While there is good evidence to show that a varied and healthy diet helps reduce the risk of a diagnosis, there is little to no research carried out into the effects of a healthy diet on biological markers of the disease.
|A comparison of normal and healthy brains.|
However, very recently, Berti et al investigated just that. They took 54 middle-aged people with a dementia score of zero and cognitive performance was in the normal range for their age and education level. They gained full dietary information and took a number of brain scans for different markers of AD.
First was brain volume, specifically grey matter volume, which is known to decrease in late stages of AD. Then they looked at a molecular marker of AD, amyloid plaques, which tend to accumulate in AD more so than in healthy brains. They also looked at glucose metabolism in the brain, which is a measure of brain activity.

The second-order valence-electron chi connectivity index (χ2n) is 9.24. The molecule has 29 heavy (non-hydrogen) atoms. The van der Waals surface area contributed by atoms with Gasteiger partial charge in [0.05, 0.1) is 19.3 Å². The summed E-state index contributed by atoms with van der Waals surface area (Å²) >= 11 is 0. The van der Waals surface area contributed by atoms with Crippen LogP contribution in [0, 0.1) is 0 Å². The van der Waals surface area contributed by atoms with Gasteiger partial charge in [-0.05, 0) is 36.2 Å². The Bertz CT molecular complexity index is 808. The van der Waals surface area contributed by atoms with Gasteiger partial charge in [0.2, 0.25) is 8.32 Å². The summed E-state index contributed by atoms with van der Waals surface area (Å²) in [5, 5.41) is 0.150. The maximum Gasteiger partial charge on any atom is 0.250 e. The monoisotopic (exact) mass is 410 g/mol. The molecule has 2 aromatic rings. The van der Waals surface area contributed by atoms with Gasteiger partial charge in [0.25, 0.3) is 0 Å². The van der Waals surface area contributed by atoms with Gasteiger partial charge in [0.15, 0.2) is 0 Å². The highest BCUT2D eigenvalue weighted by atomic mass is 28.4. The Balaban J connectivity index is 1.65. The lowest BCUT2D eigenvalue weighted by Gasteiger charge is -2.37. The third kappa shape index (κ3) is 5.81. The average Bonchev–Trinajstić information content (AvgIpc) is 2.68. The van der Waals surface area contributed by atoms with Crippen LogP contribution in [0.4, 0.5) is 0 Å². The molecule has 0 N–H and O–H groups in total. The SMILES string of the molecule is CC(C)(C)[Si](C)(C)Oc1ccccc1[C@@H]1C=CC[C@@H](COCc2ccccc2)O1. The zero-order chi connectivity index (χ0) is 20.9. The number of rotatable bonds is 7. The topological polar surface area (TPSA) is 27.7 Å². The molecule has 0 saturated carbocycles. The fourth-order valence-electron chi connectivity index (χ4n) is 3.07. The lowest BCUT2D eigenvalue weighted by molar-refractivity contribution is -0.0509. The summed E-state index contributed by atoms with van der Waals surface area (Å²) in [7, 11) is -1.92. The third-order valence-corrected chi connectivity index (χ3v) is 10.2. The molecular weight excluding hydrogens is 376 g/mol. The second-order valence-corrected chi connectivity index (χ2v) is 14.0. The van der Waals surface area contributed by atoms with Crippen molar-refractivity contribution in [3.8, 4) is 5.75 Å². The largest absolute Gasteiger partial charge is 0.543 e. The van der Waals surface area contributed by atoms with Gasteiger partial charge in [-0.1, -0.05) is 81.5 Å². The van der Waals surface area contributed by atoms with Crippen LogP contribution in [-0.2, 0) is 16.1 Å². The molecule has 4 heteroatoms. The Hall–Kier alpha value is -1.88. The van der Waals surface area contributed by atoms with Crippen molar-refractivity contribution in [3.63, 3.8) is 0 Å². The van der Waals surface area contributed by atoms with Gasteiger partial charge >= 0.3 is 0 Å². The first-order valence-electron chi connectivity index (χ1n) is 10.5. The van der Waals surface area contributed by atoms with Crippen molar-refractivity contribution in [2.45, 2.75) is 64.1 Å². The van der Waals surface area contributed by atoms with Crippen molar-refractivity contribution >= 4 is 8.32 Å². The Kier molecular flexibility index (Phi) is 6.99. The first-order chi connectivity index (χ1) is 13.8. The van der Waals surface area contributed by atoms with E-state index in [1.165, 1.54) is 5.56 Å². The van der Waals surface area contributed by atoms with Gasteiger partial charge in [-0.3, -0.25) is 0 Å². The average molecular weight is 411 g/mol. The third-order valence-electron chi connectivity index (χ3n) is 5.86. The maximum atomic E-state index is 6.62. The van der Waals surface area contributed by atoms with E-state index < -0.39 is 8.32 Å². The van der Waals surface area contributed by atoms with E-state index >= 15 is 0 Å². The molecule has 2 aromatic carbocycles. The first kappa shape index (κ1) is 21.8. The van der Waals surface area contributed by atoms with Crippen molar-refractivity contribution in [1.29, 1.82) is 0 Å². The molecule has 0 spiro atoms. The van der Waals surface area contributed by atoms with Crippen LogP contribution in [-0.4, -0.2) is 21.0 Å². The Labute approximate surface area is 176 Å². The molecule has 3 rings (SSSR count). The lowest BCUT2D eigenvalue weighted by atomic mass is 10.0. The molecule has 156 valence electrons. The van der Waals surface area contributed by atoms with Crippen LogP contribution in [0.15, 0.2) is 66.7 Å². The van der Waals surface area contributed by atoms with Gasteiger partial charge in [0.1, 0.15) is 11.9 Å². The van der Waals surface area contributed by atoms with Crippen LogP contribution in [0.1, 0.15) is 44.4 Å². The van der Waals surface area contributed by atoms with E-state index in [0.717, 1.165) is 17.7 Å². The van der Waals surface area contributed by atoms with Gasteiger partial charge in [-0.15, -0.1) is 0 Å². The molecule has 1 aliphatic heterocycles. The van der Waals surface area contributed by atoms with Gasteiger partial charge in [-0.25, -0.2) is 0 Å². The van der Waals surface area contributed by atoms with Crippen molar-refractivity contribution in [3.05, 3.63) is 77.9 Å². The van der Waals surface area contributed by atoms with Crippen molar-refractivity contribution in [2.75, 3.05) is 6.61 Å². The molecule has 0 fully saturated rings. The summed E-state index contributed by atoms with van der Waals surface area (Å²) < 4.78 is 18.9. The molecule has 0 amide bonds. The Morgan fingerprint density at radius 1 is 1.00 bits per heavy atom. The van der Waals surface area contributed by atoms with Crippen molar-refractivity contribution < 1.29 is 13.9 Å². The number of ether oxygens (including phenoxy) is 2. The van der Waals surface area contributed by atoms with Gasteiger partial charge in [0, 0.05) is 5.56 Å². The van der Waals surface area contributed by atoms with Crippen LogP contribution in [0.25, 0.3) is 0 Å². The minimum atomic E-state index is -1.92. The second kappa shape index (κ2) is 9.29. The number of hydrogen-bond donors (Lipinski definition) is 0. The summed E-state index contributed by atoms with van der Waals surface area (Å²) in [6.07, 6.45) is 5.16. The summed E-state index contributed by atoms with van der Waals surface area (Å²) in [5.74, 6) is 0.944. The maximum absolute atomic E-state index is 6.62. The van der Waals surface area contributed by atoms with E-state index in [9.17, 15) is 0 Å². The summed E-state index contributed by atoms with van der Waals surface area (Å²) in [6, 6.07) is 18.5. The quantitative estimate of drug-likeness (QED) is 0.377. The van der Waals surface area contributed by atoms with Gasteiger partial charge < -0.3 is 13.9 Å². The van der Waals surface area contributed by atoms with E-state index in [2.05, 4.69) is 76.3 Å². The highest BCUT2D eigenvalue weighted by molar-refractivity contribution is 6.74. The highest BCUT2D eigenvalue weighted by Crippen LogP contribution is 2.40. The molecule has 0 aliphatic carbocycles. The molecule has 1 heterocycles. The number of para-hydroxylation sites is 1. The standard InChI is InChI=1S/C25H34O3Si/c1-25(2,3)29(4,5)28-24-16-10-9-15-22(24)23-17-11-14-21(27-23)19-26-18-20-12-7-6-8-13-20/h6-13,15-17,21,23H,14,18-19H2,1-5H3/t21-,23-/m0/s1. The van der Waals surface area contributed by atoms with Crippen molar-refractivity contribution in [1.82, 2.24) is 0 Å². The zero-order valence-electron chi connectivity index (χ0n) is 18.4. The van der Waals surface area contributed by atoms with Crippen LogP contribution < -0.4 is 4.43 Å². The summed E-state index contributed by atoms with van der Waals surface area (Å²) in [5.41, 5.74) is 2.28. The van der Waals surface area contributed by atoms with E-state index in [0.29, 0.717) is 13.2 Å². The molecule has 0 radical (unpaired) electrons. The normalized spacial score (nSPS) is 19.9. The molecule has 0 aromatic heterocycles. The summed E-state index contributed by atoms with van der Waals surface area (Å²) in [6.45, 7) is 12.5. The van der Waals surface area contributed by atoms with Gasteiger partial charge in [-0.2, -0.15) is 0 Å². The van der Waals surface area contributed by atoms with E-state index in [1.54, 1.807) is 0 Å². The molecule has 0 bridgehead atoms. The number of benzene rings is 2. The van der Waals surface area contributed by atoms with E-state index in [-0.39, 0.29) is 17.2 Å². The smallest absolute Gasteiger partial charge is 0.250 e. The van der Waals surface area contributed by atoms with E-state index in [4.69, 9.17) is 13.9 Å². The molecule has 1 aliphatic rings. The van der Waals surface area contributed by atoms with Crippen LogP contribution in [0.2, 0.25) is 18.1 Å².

What they found, was that most B vitamins, many minerals, mono and poly-unsaturated fats, vitamin A, C, D, antioxidants and dietary fibre were all associated with lower scores for the AD markers measured. This corresponds to a diet rich in fruit, vegetables, fish and whole grains and low in high-fat dairy, processed meat, fried potatoes, sweets and other sugary food.
Now this is certainly not proof that if you eat a healthy diet you won't get dementia. They only looked at 54 people, who were healthy anyway, but the researchers suggest that dietary interventions may help to prevent, or at least delay dementia. I would like to see what happens when you develop a dietary intervention for those at risk of AD to see whether it really does help. In the mean time, it can't hurt to make sure you eat a little healthier. The benefits of a sustained healthy and varied diet and an active lifestyle are only going to be shown to be greater and greater as we understand more about the effects they have on the body.
Reference: Berti V et al (2015) Nutrient patterns and brain biomarkers of Alzheimer's disease in cognitively normal individuals. J Nutr Health Aging 9(4):413-23. doi: 10.1007/s12603-014-0534-0.